Re: Re: Airports; how many state subsidised airports are required in Ireland

Home Forums Ireland Airports; how many state subsidised airports are required in Ireland Re: Re: Airports; how many state subsidised airports are required in Ireland

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Anonymous
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@mickeydocs wrote:

I’ll have a look for the cso figures. The gdp is aided by the booming PharmaChem Sector (obviously not a contributor to the celtic tiger according to dave123). Pfizer alone contributes in excess of $7 billion to the gdp of the country.

Page 19 of this report shows‘GVA’ by region, which the notes to the document seems to say is much the same as GDP. Yes, all that stuff about multinational profits seems to apply – but I don’t see that as having a big impact in this context where we just want a quick and dirty picture of the contribution of various regions to the national economy.

Taking 2002, which seems to be the most recent data.

Dublin accounts for 36.9% of GVA

Mid East Region (Meath/Kildare/Wicklow) accounts for 8.5%

Mid West Region (Clare/Limerick/North Tipperary) accounts for 7.2%

South West Region (Cork/Kerry) accounts for 19.4%

There’s no division by county, but using the figure for primary income on page 12 as a proxy would suggest an 80/20 split between Cork and Kerry. That would suggest Cork alone contributes about 15% of GVA.

Incidently the South West region makes as much of a contribution as the Border, Midland and Western regions combined. That’s counties Cavan, Donegal, Leitrim, Louth, Monaghan, Sligo, Laois, Longford, Offaly, Westmeath, Galway, Mayo and Roscommon. While its only one indicator, it does put into perspective any suggesting that places like Sligo, Castlebar, Letterkenny etc. etc. have any chance of becoming thriving centres with economies of scale that would make them as attractive a base as Dublin for internationally oriented businesses.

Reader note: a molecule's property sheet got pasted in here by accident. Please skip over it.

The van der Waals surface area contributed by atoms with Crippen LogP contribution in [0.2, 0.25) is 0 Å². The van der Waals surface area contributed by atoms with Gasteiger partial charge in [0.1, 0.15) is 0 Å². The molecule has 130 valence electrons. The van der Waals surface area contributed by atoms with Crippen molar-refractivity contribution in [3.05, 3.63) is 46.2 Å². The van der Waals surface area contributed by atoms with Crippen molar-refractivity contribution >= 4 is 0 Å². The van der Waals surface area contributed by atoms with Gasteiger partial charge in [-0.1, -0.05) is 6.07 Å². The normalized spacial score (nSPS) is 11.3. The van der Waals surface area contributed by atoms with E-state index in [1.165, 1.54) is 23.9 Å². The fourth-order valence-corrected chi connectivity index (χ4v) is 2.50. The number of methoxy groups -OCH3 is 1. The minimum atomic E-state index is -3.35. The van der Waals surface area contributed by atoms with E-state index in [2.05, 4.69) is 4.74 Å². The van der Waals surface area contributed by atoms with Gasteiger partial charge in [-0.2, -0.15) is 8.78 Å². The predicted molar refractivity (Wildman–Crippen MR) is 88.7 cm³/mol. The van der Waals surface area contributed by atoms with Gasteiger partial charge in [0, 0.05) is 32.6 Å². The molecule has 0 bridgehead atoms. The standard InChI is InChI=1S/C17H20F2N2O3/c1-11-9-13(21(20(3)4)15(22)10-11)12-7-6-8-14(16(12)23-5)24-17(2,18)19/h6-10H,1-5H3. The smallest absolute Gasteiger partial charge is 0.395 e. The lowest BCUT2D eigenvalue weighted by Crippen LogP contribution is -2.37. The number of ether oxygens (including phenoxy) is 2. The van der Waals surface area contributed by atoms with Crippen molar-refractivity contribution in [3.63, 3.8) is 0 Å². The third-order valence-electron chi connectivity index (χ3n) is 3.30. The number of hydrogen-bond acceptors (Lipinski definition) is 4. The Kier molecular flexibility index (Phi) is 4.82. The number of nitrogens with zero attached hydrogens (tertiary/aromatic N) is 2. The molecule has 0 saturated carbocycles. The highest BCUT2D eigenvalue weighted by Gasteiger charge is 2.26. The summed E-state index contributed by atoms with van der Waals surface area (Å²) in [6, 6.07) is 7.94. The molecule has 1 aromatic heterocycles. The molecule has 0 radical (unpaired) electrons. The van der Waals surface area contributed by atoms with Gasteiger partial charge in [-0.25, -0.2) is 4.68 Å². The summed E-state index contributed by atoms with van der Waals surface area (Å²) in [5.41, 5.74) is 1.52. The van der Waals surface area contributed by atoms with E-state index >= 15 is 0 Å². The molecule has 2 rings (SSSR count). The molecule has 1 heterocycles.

So, putting it all together, Cork does not contribute anything like 33% of economic activity. Dublin does (which, to be honest, is what made me feel your figure was off.)

However, it is true to say that Cork is a much more significant component of the national economy than either Limerick on its own or the Mid West region. If we’re looking for a concentration in one centre outside Dublin that might be a base for development, there’s really no contest.

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